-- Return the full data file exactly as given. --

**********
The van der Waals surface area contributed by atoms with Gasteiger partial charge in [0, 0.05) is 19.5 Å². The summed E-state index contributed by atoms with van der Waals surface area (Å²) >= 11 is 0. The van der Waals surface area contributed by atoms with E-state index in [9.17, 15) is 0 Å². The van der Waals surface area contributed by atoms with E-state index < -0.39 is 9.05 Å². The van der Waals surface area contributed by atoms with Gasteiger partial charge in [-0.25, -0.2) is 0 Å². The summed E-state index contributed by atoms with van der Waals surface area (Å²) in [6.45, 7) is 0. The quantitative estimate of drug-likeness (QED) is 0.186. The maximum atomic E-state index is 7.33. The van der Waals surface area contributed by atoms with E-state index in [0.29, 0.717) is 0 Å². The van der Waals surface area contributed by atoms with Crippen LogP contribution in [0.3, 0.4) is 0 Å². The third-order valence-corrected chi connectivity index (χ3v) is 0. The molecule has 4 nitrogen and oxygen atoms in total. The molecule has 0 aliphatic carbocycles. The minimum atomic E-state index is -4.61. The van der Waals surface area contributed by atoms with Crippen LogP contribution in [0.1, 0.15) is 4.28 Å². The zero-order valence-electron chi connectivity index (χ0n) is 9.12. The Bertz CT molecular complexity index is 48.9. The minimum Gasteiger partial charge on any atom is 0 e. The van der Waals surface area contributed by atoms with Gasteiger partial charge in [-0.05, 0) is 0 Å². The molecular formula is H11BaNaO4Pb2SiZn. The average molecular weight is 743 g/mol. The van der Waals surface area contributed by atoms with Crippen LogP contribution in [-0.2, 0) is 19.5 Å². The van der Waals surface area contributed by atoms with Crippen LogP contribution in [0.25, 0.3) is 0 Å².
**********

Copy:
The van der Waals surface area contributed by atoms with Gasteiger partial charge in [0, 0.05) is 19.5 Å². The summed E-state index contributed by atoms with van der Waals surface area (Å²) >= 11 is 0. The van der Waals surface area contributed by atoms with E-state index in [9.17, 15) is 0 Å². The van der Waals surface area contributed by atoms with E-state index < -0.39 is 9.05 Å². The van der Waals surface area contributed by atoms with Gasteiger partial charge in [-0.25, -0.2) is 0 Å². The summed E-state index contributed by atoms with van der Waals surface area (Å²) in [6.45, 7) is 0. The quantitative estimate of drug-likeness (QED) is 0.186. The maximum atomic E-state index is 7.33. The van der Waals surface area contributed by atoms with E-state index in [0.29, 0.717) is 0 Å². The van der Waals surface area contributed by atoms with Crippen LogP contribution in [0.3, 0.4) is 0 Å². The third-order valence-corrected chi connectivity index (χ3v) is 0. The molecule has 4 nitrogen and oxygen atoms in total. The molecule has 0 aliphatic carbocycles. The minimum atomic E-state index is -4.61. The van der Waals surface area contributed by atoms with Crippen LogP contribution in [0.1, 0.15) is 4.28 Å². The zero-order valence-electron chi connectivity index (χ0n) is 9.12. The Bertz CT molecular complexity index is 48.9. The minimum Gasteiger partial charge on any atom is 0 e. The van der Waals surface area contributed by atoms with Gasteiger partial charge in [-0.05, 0) is 0 Å². The molecular formula is H11BaNaO4Pb2SiZn. The average molecular weight is 743 g/mol. The van der Waals surface area contributed by atoms with Crippen LogP contribution in [-0.2, 0) is 19.5 Å². The van der Waals surface area contributed by atoms with Crippen LogP contribution in [0.25, 0.3) is 0 Å².